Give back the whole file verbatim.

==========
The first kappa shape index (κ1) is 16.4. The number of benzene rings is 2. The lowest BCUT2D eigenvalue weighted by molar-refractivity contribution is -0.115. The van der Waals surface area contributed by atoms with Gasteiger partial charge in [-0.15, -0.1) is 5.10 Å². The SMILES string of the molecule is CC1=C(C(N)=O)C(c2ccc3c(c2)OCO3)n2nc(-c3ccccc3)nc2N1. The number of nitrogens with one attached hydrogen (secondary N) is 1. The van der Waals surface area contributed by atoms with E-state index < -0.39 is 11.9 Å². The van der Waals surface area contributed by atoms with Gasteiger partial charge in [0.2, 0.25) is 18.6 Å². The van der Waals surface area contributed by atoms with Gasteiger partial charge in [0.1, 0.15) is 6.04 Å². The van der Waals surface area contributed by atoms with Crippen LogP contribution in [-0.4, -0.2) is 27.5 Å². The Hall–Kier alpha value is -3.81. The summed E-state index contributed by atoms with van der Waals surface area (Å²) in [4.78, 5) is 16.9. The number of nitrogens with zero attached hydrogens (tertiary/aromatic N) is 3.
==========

The first kappa shape index (κ1) is 16.4. The number of benzene rings is 2. The lowest BCUT2D eigenvalue weighted by molar-refractivity contribution is -0.115. The van der Waals surface area contributed by atoms with Gasteiger partial charge in [-0.15, -0.1) is 5.10 Å². The SMILES string of the molecule is CC1=C(C(N)=O)C(c2ccc3c(c2)OCO3)n2nc(-c3ccccc3)nc2N1. The number of nitrogens with one attached hydrogen (secondary N) is 1. The van der Waals surface area contributed by atoms with E-state index < -0.39 is 11.9 Å². The van der Waals surface area contributed by atoms with Gasteiger partial charge in [0.2, 0.25) is 18.6 Å². The van der Waals surface area contributed by atoms with Gasteiger partial charge in [0.1, 0.15) is 6.04 Å². The van der Waals surface area contributed by atoms with Crippen LogP contribution in [-0.4, -0.2) is 27.5 Å². The Hall–Kier alpha value is -3.81. The summed E-state index contributed by atoms with van der Waals surface area (Å²) in [4.78, 5) is 16.9. The number of nitrogens with zero attached hydrogens (tertiary/aromatic N) is 3.